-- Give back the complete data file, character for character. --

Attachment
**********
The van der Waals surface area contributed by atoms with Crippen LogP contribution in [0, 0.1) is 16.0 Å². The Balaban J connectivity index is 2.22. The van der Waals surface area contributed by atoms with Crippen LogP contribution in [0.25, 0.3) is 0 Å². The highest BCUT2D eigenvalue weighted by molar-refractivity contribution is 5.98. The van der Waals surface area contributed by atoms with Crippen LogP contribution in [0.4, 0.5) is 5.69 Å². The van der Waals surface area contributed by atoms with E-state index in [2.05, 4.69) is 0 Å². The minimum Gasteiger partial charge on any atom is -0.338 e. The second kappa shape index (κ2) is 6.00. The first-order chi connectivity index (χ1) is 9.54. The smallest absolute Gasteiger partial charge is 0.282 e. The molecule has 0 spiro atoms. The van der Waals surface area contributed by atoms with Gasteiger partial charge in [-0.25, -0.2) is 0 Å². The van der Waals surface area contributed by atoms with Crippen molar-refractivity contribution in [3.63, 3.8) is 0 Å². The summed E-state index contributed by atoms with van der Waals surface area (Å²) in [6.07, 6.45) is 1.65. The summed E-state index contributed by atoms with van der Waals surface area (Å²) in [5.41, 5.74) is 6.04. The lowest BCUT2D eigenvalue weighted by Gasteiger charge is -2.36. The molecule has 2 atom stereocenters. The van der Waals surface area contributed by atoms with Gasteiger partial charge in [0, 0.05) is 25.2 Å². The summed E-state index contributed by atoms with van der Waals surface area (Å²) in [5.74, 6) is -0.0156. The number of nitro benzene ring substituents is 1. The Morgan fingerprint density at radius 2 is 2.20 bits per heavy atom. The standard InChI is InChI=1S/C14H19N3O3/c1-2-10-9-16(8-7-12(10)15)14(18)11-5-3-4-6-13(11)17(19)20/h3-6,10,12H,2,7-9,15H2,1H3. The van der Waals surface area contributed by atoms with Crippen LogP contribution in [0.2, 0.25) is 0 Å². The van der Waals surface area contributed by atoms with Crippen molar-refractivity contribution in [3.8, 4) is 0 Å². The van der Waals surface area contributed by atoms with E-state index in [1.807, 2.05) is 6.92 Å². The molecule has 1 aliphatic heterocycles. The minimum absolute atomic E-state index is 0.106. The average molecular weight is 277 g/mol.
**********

The van der Waals surface area contributed by atoms with Crippen LogP contribution in [0, 0.1) is 16.0 Å². The Balaban J connectivity index is 2.22. The van der Waals surface area contributed by atoms with Crippen LogP contribution in [0.25, 0.3) is 0 Å². The highest BCUT2D eigenvalue weighted by molar-refractivity contribution is 5.98. The van der Waals surface area contributed by atoms with Crippen LogP contribution in [0.4, 0.5) is 5.69 Å². The van der Waals surface area contributed by atoms with E-state index in [2.05, 4.69) is 0 Å². The minimum Gasteiger partial charge on any atom is -0.338 e. The second kappa shape index (κ2) is 6.00. The first-order chi connectivity index (χ1) is 9.54. The smallest absolute Gasteiger partial charge is 0.282 e. The molecule has 0 spiro atoms. The van der Waals surface area contributed by atoms with Gasteiger partial charge in [-0.25, -0.2) is 0 Å². The van der Waals surface area contributed by atoms with Crippen molar-refractivity contribution in [3.63, 3.8) is 0 Å². The summed E-state index contributed by atoms with van der Waals surface area (Å²) in [6.07, 6.45) is 1.65. The summed E-state index contributed by atoms with van der Waals surface area (Å²) in [5.41, 5.74) is 6.04. The lowest BCUT2D eigenvalue weighted by Gasteiger charge is -2.36. The molecule has 2 atom stereocenters. The van der Waals surface area contributed by atoms with Gasteiger partial charge in [0, 0.05) is 25.2 Å². The summed E-state index contributed by atoms with van der Waals surface area (Å²) in [5.74, 6) is -0.0156. The number of nitro benzene ring substituents is 1. The Morgan fingerprint density at radius 2 is 2.20 bits per heavy atom. The standard InChI is InChI=1S/C14H19N3O3/c1-2-10-9-16(8-7-12(10)15)14(18)11-5-3-4-6-13(11)17(19)20/h3-6,10,12H,2,7-9,15H2,1H3. The van der Waals surface area contributed by atoms with Crippen LogP contribution in [0.2, 0.25) is 0 Å². The van der Waals surface area contributed by atoms with Crippen molar-refractivity contribution in [3.8, 4) is 0 Å². The van der Waals surface area contributed by atoms with E-state index in [1.807, 2.05) is 6.92 Å². The molecule has 1 aliphatic heterocycles. The minimum absolute atomic E-state index is 0.106. The average molecular weight is 277 g/mol.